The registry also helps with preemptive communication. Sensitive sites are marked on spray maps, and all co-op operations are georeferenced. "We can call them up and stay in touch with what they are doing and let them know what we are doing," said Blockhus. "Our complaints in this area have gone down a lot as far as drift is concerned, thanks to improved equipment, technology and awareness."
Complaints Impact Insurance
Keeping complaints to a minimum is a good thing for everyone, noted Todd Meyer, agronomy adjustor, Austin Mutual Insurance Company. "Insurance rates are affected by past history," he said. "A clean history means lower rates. A loss history doesn't just resonate with your current company either. Other companies will look at your loss history when bidding on your business."
Meyer pointed to the growing number of rural residences and hobby farms as additional points for applicator care, due to their lack of knowledge of agricultural chemicals. Concern for landscaping and higher priced trees than typical older farmsteads might also play a role, as well as considering themselves organic, even if not certified.
However, he emphasized conventional producers with high value crops should also be considered sensitive areas. He noted a claim he was dealing with at the time of the interview of possible glyphosate drift on popcorn. Meyer endorsed Blockhus' efforts to communicate clearly with nearby residents, letting them know what is being sprayed and when.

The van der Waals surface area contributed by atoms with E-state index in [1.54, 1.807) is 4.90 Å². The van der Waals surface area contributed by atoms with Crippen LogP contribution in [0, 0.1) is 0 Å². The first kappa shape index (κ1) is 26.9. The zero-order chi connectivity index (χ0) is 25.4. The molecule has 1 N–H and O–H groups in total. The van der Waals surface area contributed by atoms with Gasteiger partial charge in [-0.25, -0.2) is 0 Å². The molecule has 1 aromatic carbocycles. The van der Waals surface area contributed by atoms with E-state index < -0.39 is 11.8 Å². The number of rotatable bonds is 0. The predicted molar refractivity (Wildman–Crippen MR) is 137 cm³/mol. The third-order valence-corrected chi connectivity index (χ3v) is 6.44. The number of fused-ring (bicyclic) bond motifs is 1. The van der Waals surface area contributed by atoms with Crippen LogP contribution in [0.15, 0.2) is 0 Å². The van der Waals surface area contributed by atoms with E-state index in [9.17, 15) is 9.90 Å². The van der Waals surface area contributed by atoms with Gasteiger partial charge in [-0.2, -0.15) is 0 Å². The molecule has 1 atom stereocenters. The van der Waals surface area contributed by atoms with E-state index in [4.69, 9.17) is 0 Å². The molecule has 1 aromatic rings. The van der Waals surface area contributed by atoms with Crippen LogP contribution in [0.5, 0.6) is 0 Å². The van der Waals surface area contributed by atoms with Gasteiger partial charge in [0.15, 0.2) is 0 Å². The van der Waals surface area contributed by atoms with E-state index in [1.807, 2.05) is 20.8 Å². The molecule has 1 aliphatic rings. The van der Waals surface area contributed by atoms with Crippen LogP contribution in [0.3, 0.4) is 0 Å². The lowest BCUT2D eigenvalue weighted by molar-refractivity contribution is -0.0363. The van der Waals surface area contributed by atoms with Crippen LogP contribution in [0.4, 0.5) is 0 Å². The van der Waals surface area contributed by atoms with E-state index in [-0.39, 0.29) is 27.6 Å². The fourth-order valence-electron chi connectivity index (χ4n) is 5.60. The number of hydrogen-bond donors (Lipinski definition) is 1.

"Stop by and visit," advised Meyer. "If you know there is potential for concern, try to work the area when there is no wind or when there is a slight breeze away from the sensitive area."
Bill Johnson, professor, Botany and Plant Pathology, Purdue University, is more blunt. "Park the sprayer when windy," he advised, as the best way to avoid complaints. ""What you have to think about is if I spray next to this guy, am I creating a situation, even if a product doesn't drift off-site."
Future Drift Concerns
Introduction of 2,4-D and dicamba tolerant traits may soon raise drift concerns to new heights among conventional producers, as well as organic and non-organic high value crop growers. Austin Mutual's Meyer said these products represent one of his biggest concerns moving forward as stacked traits differ from field to field. Accidental misapplication risk will be multiplied with the real risk of volatilization.
Blockhus seconded Meyer's concern about the new "old" products. "We have dicamba products now and just kind of stay away from them," he said. "We are going to have to evaluate the volatility of these new products. With the price of commodities today, insurance claims could be substantial."
Johnson pointed to past concerns with these products and the learning curve that took place then, as well as similar problems when glyphosate-tolerant crops were first introduced. "We got smarter in how we sprayed, dealt with drift and volatility and made it through," he said.
"However, we didn't have the enhanced sensitivities we do today. I expect the new formulations will be less likely to volatilize. It will be interesting to see how Dow, Monsanto and others incentivize retailers and farmers to use the new formulations."
Although the drift and volatilization challenges to the new dicamba and 2,4-D traits are yet unknown, Beth Sandburg, acting chief, IDALS Pesticide Bureau, has concerns for the increase in the number of drift complaints this technology may bring. She is confident that the majority of ag applicators are working to manage drift, but the new technology will require attention.
"We've come a long way as an industry over the past few decades," she said. "Are we still getting drift? Yes. Can we improve? Yes. However, decades ago we might get an aerial application complaint and see a grove of trees fried brown with analysis results of 20 to 30 ppm or more. We don't see that as much anymore, and most samples are in the parts per billion. If applicators work with people who have concerns, it seems to go a long way."